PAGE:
Top 10

On Friday I gave interest.co.nz a Top 10 which, in a sense, considered trade, immigration, and social policy – at least in terms of some of the principles we used to discuss trade-offs.  Go over and give it a crack 😉

  • Hmmm, I’m not sure you’re right about US workers having downgraded jobs in the face of trade competition, rather than losing them, eg. Autor (2016). Not that there hasn’t been downgrading, too, but there have also been unexpectedly high job losses.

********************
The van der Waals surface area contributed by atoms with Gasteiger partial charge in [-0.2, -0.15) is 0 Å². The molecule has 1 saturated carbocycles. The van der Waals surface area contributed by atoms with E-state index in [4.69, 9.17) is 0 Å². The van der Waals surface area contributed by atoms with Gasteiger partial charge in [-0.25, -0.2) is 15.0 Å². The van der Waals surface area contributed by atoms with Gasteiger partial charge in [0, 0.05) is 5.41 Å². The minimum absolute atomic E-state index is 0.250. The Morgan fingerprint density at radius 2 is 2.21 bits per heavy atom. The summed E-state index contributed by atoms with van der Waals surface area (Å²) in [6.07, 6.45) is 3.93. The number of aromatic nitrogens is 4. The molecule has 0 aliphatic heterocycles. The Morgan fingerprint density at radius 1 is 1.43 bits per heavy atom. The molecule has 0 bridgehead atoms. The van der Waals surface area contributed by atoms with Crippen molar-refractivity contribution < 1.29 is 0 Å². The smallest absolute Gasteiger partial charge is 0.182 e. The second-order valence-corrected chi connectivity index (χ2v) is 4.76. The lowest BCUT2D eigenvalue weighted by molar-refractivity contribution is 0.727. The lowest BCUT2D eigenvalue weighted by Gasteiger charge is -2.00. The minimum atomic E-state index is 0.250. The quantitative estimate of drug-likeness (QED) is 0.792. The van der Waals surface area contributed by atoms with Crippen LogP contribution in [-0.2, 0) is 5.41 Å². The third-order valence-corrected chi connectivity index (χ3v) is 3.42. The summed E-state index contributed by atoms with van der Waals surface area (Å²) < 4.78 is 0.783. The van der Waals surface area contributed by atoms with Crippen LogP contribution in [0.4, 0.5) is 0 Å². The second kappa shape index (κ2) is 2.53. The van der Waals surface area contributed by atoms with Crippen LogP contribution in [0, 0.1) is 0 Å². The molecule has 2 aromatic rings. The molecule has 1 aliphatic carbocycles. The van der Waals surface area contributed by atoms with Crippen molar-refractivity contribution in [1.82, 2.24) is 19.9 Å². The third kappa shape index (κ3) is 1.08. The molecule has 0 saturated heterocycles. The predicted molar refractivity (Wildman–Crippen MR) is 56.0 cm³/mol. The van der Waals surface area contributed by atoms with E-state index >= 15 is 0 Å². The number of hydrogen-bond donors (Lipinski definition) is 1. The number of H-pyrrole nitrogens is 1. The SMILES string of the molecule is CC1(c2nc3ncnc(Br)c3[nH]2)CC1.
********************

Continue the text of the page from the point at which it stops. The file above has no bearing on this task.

China’s emergence as a great economic power has induced an epochal shift in patterns of world trade. …Adjustment in local labor markets is remarkably slow, with wages and labor-force participation rates remaining depressed and unemployment rates remaining elevated for at least a full decade after the China trade shock commences. …At the national level, employment has fallen in U.S. industries more exposed to import competition, as expected, but offsetting employment gains in other industries have yet to materialize.